Henry Clay I
the clients for bild’s henry clay project owned a magnificent double lot in a treasured neighborhood of uptown new orleans. the existing house on the lot had served as their home for more than 25 years, but the structure was infested with termites and in need of substantial structural repair. as the property was not located in one of the city’s protected historic districts, a decision was made to demolish the existing building to make way for a new residence. however, the city will not issue authorized demolition permits without knowledge of what will replace a structure, so bild was commissioned to develop a design strategy and prepare documents for presentation to the demolition review board.
bild proposed a design scheme featuring multiple porch, deck, and screened-in spaces that accommodated the clients’ desire to celebrate their love for their yard and for gardening. neighbors were notified of the request for a demolition permit, and the proposal was met with hesitation by the city’s review board--due in part to neighbors’ discomfort with change in the vicinity, and in part to their opinion that the structure could be repaired, but primarily due to the fact that old sanborn maps of the area indicated that one of the original structures of the neighborhood still sat on that lot.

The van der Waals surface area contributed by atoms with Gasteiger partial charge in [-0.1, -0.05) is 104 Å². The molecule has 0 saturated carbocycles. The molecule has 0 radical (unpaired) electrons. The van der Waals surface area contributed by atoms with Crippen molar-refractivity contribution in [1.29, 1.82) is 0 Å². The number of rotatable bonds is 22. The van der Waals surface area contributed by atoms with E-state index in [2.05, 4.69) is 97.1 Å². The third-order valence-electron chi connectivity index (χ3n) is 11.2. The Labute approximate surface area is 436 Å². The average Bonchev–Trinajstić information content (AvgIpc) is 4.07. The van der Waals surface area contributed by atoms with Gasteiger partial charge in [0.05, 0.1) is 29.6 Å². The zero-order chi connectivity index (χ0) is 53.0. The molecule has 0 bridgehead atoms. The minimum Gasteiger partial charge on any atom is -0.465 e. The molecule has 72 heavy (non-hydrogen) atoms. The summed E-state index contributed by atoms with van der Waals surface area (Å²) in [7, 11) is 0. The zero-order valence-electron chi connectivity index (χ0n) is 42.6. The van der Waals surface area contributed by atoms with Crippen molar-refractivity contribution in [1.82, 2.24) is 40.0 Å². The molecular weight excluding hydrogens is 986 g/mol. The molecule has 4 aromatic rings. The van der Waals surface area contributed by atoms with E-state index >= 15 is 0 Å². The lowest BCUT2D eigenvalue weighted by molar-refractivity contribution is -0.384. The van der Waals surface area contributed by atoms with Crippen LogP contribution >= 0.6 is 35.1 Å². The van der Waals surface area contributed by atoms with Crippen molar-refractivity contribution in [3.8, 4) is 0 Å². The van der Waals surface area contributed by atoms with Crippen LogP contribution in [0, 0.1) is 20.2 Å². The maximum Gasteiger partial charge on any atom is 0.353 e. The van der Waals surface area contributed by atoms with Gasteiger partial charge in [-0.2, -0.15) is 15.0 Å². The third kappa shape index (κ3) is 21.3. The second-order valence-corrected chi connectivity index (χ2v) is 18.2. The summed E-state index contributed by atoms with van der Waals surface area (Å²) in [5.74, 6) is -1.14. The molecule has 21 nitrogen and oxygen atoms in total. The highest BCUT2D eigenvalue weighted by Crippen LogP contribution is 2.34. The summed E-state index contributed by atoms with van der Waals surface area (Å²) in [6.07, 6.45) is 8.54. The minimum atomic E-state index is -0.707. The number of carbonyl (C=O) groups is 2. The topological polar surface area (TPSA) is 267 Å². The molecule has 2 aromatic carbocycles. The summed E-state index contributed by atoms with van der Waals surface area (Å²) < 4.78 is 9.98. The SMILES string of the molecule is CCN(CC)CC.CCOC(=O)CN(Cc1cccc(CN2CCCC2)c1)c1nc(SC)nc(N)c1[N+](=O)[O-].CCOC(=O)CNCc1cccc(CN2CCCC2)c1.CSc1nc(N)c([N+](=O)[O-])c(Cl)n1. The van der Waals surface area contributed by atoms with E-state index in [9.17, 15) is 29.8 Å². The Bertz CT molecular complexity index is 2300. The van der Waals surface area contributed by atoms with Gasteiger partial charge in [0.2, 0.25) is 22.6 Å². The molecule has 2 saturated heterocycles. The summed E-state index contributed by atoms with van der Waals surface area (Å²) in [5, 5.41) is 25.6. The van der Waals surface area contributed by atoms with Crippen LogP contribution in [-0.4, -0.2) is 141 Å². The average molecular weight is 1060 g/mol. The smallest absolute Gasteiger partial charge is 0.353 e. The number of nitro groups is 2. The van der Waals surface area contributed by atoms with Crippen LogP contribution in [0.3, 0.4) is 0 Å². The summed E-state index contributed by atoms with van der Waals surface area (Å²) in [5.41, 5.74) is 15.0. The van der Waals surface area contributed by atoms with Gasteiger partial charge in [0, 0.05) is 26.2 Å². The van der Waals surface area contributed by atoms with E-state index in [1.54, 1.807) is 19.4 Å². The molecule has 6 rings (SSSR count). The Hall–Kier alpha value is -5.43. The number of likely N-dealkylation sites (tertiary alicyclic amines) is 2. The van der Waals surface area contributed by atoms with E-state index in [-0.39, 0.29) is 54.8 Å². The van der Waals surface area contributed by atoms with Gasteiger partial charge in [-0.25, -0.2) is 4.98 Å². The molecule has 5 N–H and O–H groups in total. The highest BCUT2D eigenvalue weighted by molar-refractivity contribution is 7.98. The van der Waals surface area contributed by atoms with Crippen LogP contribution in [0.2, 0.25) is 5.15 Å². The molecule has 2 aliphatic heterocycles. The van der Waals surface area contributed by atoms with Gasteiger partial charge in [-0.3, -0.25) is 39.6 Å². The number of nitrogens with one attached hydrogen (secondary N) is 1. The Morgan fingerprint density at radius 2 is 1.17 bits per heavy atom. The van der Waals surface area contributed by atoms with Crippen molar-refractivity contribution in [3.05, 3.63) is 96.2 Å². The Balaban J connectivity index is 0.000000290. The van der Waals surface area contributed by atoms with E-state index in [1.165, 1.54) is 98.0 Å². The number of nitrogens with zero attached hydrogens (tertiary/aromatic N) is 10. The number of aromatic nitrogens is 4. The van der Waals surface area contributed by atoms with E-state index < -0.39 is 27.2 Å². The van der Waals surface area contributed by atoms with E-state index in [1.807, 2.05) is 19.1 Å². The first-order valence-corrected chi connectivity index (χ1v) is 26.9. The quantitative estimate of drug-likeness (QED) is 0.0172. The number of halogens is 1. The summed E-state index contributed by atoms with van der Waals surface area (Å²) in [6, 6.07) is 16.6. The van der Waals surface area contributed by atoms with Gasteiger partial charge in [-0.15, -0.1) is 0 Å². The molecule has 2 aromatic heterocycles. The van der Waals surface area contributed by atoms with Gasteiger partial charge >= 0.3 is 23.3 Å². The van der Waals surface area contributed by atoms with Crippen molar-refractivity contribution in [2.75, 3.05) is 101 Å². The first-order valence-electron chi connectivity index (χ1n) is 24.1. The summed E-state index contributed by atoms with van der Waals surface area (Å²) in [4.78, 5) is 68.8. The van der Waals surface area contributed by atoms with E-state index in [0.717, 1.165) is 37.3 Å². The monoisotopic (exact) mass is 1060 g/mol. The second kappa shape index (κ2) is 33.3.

further investigation proved that the old tiny cottage was in fact still standing, buried within more than a century of additions and changes, and the city would not allow demolition to proceed. however, acknowledging that the site is not located within the limits of a protected historic district, the owners were allowed to renovate that structure. this led to a new concept, driven by the requirement to preserve the buried unsubstantial cottage structure, and the decision was made to unwrap and re-wrap the concealed building.